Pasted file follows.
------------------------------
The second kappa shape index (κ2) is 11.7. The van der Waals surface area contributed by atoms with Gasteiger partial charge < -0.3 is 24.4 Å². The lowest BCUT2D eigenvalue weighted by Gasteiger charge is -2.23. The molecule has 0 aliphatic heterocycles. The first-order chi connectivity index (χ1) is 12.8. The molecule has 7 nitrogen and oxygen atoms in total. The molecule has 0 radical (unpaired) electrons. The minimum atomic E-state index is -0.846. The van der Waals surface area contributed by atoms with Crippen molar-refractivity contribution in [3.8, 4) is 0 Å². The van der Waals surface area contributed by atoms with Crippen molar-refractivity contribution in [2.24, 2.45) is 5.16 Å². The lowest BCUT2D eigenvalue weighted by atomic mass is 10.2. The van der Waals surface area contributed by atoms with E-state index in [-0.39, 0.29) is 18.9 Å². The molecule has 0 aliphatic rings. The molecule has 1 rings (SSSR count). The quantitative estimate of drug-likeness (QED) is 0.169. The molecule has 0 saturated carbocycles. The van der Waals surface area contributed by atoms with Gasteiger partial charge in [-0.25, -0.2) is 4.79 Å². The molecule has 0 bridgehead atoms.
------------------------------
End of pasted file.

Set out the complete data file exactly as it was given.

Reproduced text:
The second kappa shape index (κ2) is 11.7. The van der Waals surface area contributed by atoms with Gasteiger partial charge < -0.3 is 24.4 Å². The lowest BCUT2D eigenvalue weighted by Gasteiger charge is -2.23. The molecule has 0 aliphatic heterocycles. The first-order chi connectivity index (χ1) is 12.8. The molecule has 7 nitrogen and oxygen atoms in total. The molecule has 0 radical (unpaired) electrons. The minimum atomic E-state index is -0.846. The van der Waals surface area contributed by atoms with Crippen molar-refractivity contribution in [3.8, 4) is 0 Å². The van der Waals surface area contributed by atoms with Crippen molar-refractivity contribution in [2.24, 2.45) is 5.16 Å². The lowest BCUT2D eigenvalue weighted by atomic mass is 10.2. The van der Waals surface area contributed by atoms with E-state index in [-0.39, 0.29) is 18.9 Å². The molecule has 0 aliphatic rings. The molecule has 1 rings (SSSR count). The quantitative estimate of drug-likeness (QED) is 0.169. The molecule has 0 saturated carbocycles. The van der Waals surface area contributed by atoms with Gasteiger partial charge in [-0.25, -0.2) is 4.79 Å². The molecule has 0 bridgehead atoms.